Sonic the Hedgehog is sent to earth to avoid villains we may learn about in the now inevitable sequel. After living alone on earth for a decade, his existence is threatened when the evil Doctor Robotnik (Jim Carrey) tries to capture him for study. Teaming up with human Tom Wachowski (James Marsden) and his wife Maddie (Tika Sumpter), Sonic travels across the country to retrieve the magic rings that will allow him to escape to another world.
Sonic often feels like a cynical attempt to appeal to as many people as possible but in particular children and people who grew up in the 90s. In the latter respect the film will almost certainly fail to connect as the humour, characterisation and storytelling is pitched very young. Detective Pikachu managed a more capable balance between the expectations of its audiences last year and that film’s influence on the Sonic character is clear.
This is a film designed for children and is happy to talk down to them. It contains nothing challenging or innovative and ultimately carries a banal message of accepting the status quo over wanting more. The rote sequence in which the townsfolk all turn out in defence of our heroes is particularly awkward as the film forgets to give the folk any role in the climax beyond showing up. It’s all very inconsequential and kids stories benefit from consequences. Bravery must have a cost.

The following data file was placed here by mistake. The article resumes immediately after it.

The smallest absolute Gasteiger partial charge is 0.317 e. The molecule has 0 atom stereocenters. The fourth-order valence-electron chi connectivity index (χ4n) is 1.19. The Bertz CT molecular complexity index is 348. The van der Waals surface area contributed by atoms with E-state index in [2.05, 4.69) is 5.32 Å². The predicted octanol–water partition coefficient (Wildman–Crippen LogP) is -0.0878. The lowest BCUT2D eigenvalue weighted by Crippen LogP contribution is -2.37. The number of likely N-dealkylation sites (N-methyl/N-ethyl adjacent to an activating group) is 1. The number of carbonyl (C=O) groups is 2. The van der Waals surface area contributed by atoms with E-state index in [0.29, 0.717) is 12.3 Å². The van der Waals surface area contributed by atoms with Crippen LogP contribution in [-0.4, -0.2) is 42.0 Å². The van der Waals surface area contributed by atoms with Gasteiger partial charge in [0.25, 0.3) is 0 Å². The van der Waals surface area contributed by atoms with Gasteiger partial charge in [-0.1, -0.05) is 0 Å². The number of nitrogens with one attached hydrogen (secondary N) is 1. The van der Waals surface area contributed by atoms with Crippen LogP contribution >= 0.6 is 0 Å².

In many ways it is a very 90s film. A buddy road trip movie featuring a character that has inexplicably become trapped on earth. Sidelining the titular character in favour of human friends in a more cost-friendly environment is a very 20th-century trick. Jim Carrey provides a performance reminiscent of his heyday with lots of physicality and bombastic line delivery. The script/improvisational skill isn’t always up to the task of matching his energy but at the very least he’s giving it his all.
The film isn’t without effective moments and indeed a few laughs. James Marsden is fairly charming and manages a good rapport with Ben Schwartz as Sonic. Carey makes for an interesting villain who has a somewhat fun dynamic with our lead character. The action sequences are also well accomplished. Sonic’s speed feels exciting, borrowing some tricks from the quicksilver sequences in X-Men Days of Future Past. However as all of the sequences involve destroying an endless number of similar-looking flying robot balls, it’s hard to get too invested.
It’s also worth saying that the time spent redesigning sonic was absolutely essential. Sonic’s endearing design is an important aspect of the film’s overall tone and his likeability as a character. It would be an even less effective and actually off-putting film had they stuck to their beady-eyed original design. It’s commendable for a studio to admit a mistake and put the time into correcting it, and this aspect of the film has certainly paid off.
Sonic succeeds in being nostalgic but not always positively. Its trite storytelling and risk-averse approach to family entertainment makes this a trip down memory lane that will wear out its novelty very, very fast.